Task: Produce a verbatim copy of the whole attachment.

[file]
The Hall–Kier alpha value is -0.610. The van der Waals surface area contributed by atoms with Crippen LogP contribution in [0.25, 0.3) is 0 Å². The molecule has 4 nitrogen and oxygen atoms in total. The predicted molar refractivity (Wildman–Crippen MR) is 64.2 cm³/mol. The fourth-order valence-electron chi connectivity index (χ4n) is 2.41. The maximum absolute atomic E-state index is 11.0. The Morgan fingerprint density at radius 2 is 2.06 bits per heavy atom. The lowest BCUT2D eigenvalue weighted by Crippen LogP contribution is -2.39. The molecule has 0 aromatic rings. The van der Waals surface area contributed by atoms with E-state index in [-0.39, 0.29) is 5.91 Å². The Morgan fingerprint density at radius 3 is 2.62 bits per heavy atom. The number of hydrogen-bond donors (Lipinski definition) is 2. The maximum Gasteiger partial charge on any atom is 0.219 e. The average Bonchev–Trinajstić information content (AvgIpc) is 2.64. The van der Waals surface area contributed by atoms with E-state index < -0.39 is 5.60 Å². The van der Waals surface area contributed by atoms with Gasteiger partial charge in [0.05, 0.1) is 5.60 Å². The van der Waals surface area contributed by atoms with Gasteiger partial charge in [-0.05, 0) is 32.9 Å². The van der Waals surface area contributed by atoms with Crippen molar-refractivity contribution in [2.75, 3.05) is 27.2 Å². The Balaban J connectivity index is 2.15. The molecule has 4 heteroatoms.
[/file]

The Hall–Kier alpha value is -0.610. The van der Waals surface area contributed by atoms with Crippen LogP contribution in [0.25, 0.3) is 0 Å². The molecule has 4 nitrogen and oxygen atoms in total. The predicted molar refractivity (Wildman–Crippen MR) is 64.2 cm³/mol. The fourth-order valence-electron chi connectivity index (χ4n) is 2.41. The maximum absolute atomic E-state index is 11.0. The Morgan fingerprint density at radius 2 is 2.06 bits per heavy atom. The lowest BCUT2D eigenvalue weighted by Crippen LogP contribution is -2.39. The molecule has 0 aromatic rings. The van der Waals surface area contributed by atoms with E-state index in [-0.39, 0.29) is 5.91 Å². The Morgan fingerprint density at radius 3 is 2.62 bits per heavy atom. The number of hydrogen-bond donors (Lipinski definition) is 2. The maximum Gasteiger partial charge on any atom is 0.219 e. The average Bonchev–Trinajstić information content (AvgIpc) is 2.64. The van der Waals surface area contributed by atoms with E-state index < -0.39 is 5.60 Å². The van der Waals surface area contributed by atoms with Gasteiger partial charge in [0.05, 0.1) is 5.60 Å². The van der Waals surface area contributed by atoms with Gasteiger partial charge in [-0.05, 0) is 32.9 Å². The van der Waals surface area contributed by atoms with Crippen molar-refractivity contribution in [2.75, 3.05) is 27.2 Å². The Balaban J connectivity index is 2.15. The molecule has 4 heteroatoms.